jwhazel macrumors regular

    Sep 22, 2005
    This is not meant to be a confrontational post. It's just that I still don't think you understand the difference between ppi and resolution as it pertains to screenshots. 72 is an arbitrary number, it doesn't matter what it is. Could be 1, could be 1 million. Screen capture programs can only record the value per each pixel in the frame buffer and record it to a file. If you don't believe me, go back and look at your original question:

    Exactly. Why? Why is it than in 20+ years of screen capture software, non of them bothered to include the option of setting or automatically acquiring native ppi? Answer: because it doesn't matter. The DPI that you're setting manually is for print, it's irrelevant to screen viewing. In the example your posting, you set the option "Size on screen equals size on printout". This is because it's resampling the image to give you an approximation of what the printout will look like relative to the size of your screen.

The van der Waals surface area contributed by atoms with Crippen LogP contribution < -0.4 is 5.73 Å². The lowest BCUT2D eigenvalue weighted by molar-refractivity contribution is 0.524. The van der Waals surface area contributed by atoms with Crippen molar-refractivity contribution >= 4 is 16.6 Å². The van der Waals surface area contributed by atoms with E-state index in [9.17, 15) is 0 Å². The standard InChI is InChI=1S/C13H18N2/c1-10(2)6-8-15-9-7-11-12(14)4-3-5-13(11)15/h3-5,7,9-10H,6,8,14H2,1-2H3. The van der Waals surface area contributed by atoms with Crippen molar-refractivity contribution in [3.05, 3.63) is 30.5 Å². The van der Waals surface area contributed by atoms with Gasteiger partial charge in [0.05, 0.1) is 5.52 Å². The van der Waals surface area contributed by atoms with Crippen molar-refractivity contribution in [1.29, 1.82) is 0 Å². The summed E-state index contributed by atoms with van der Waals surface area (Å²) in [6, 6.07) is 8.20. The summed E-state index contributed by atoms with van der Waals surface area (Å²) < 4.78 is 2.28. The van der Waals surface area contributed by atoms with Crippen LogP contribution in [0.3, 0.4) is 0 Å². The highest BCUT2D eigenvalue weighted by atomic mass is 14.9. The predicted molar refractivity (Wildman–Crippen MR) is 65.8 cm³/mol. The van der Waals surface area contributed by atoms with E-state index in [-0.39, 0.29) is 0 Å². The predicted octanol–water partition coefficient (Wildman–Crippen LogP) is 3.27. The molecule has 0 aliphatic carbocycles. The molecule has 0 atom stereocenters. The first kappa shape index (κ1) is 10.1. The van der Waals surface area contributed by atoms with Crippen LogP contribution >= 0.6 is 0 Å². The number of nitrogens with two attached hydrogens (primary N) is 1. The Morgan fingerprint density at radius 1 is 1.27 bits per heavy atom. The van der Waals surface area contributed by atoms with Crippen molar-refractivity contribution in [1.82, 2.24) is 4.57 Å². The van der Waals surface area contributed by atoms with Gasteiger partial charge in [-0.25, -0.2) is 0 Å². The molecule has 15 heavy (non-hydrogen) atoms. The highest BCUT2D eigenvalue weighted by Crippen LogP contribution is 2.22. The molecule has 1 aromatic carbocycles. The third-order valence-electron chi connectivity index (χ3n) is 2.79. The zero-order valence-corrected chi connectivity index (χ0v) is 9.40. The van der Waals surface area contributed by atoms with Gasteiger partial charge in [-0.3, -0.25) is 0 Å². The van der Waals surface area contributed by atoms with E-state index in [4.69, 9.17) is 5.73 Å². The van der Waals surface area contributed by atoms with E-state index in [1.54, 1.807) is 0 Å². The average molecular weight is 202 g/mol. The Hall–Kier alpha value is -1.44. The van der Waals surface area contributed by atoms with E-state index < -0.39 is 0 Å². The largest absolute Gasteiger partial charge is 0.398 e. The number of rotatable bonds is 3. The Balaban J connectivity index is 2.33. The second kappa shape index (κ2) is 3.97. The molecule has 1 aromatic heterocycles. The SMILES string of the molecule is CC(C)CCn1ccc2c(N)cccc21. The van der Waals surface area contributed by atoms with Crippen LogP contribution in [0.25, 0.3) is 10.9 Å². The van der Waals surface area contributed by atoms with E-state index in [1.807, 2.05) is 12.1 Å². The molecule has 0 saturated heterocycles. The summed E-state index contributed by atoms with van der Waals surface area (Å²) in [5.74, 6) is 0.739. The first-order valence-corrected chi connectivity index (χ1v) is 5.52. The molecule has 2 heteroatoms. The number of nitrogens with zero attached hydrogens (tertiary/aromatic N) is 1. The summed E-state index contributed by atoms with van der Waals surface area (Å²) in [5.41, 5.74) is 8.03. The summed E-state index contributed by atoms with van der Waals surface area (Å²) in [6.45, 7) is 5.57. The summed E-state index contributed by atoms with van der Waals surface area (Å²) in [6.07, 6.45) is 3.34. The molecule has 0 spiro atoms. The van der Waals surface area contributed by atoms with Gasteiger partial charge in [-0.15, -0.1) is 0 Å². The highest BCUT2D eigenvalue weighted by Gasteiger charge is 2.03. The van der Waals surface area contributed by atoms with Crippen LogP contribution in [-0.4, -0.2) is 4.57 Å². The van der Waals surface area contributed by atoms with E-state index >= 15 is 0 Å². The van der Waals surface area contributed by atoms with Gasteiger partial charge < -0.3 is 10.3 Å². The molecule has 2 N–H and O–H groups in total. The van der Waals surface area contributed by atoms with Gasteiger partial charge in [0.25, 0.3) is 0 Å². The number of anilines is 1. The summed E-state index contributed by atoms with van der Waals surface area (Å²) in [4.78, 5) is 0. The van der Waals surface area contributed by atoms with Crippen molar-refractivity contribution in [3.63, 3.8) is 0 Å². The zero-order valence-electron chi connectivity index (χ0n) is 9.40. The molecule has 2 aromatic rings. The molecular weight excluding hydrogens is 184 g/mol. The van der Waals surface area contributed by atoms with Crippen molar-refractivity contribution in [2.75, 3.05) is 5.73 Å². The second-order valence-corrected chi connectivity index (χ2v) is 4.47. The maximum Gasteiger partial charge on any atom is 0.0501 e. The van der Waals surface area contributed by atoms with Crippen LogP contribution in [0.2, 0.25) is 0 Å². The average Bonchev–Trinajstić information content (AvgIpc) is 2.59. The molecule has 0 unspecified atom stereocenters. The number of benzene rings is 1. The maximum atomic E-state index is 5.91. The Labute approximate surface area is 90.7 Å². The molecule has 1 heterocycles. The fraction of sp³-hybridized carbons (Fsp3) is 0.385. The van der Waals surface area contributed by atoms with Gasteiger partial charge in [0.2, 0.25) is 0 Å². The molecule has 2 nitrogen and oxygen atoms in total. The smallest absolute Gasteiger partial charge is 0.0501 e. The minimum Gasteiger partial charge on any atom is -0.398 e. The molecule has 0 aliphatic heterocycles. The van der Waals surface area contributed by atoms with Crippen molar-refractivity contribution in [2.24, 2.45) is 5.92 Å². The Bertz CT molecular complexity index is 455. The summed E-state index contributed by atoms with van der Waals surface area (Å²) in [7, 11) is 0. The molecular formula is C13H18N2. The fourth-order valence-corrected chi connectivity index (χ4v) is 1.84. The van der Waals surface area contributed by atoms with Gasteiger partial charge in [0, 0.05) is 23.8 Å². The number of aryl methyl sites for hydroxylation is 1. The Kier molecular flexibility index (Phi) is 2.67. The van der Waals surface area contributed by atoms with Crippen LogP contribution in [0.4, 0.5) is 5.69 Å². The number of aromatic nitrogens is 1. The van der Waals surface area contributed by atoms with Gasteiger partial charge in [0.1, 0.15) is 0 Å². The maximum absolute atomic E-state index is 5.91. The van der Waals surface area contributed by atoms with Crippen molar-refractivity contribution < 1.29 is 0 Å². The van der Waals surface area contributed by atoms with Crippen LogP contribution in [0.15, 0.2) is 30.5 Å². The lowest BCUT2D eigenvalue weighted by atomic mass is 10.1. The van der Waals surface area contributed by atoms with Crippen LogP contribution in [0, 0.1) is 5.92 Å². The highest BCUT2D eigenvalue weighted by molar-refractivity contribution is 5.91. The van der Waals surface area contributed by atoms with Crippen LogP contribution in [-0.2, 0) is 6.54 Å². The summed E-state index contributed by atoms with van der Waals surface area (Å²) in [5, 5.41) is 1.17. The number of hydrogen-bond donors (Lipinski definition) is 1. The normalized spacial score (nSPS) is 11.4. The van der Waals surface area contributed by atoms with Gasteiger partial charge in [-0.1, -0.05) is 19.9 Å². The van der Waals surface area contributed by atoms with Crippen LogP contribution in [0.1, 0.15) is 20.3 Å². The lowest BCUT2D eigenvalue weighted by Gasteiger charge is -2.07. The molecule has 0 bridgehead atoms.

This is exactly what you have to do because this is exactly what these programs are designed to do: resample the image, which is what you're doing by attempting to "view an image of a ruler at actual size" regardless of ppi. Screenshot programs just copy the framebuffer based on resolution, they have no clue what ppi is.

    I tried to explain this the best I could. Sorry if I failed.

    I get what you're trying to say. What I don't think you understand is that there are 3 things here: resolution, ppi, dpi. All of them are independent of the other. Screenshots don't understand what ppi is. The programs you are using to change the dpi are resampling the image and changing the resolution. If you have photoshop, go into image size and change the resolution from 72 to 300 but uncheck "resample image". Notice that the pixel dimensions did not change, the image will look the same on a 72 ppi monitor as it will a 99 ppi, as in it will occupy the same amount of pixels on either monitor. The only thing that changes is the print size. Wikipedia sums this up pretty nicely: